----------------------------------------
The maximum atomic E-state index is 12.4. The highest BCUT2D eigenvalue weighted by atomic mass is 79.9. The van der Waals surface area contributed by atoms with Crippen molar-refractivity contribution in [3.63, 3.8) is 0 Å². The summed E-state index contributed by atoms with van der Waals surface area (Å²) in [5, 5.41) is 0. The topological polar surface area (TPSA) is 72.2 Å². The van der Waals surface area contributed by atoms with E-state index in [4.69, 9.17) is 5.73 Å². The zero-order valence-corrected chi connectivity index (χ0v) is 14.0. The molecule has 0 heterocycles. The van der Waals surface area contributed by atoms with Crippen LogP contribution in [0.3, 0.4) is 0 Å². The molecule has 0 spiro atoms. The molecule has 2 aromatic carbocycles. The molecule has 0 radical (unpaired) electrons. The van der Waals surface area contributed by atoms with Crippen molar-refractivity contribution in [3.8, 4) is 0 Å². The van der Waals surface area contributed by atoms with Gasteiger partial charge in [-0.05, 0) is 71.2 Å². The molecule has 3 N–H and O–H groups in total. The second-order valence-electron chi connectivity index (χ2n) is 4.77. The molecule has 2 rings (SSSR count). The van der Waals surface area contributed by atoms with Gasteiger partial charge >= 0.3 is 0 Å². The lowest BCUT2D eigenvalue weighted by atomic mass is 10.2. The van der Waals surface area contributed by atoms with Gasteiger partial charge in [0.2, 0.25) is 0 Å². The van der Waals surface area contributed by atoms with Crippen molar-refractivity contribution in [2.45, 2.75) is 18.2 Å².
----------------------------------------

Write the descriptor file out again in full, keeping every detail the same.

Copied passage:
The maximum atomic E-state index is 12.4. The highest BCUT2D eigenvalue weighted by atomic mass is 79.9. The van der Waals surface area contributed by atoms with Crippen molar-refractivity contribution in [3.63, 3.8) is 0 Å². The summed E-state index contributed by atoms with van der Waals surface area (Å²) in [5, 5.41) is 0. The topological polar surface area (TPSA) is 72.2 Å². The van der Waals surface area contributed by atoms with E-state index in [4.69, 9.17) is 5.73 Å². The zero-order valence-corrected chi connectivity index (χ0v) is 14.0. The molecule has 0 heterocycles. The van der Waals surface area contributed by atoms with Crippen LogP contribution in [0.3, 0.4) is 0 Å². The molecule has 0 spiro atoms. The molecule has 2 aromatic carbocycles. The molecule has 0 radical (unpaired) electrons. The van der Waals surface area contributed by atoms with Crippen molar-refractivity contribution in [3.8, 4) is 0 Å². The van der Waals surface area contributed by atoms with Gasteiger partial charge in [-0.05, 0) is 71.2 Å². The molecule has 3 N–H and O–H groups in total. The second-order valence-electron chi connectivity index (χ2n) is 4.77. The molecule has 2 rings (SSSR count). The van der Waals surface area contributed by atoms with Gasteiger partial charge >= 0.3 is 0 Å². The lowest BCUT2D eigenvalue weighted by atomic mass is 10.2. The van der Waals surface area contributed by atoms with Gasteiger partial charge in [0.2, 0.25) is 0 Å². The van der Waals surface area contributed by atoms with Crippen molar-refractivity contribution in [2.45, 2.75) is 18.2 Å².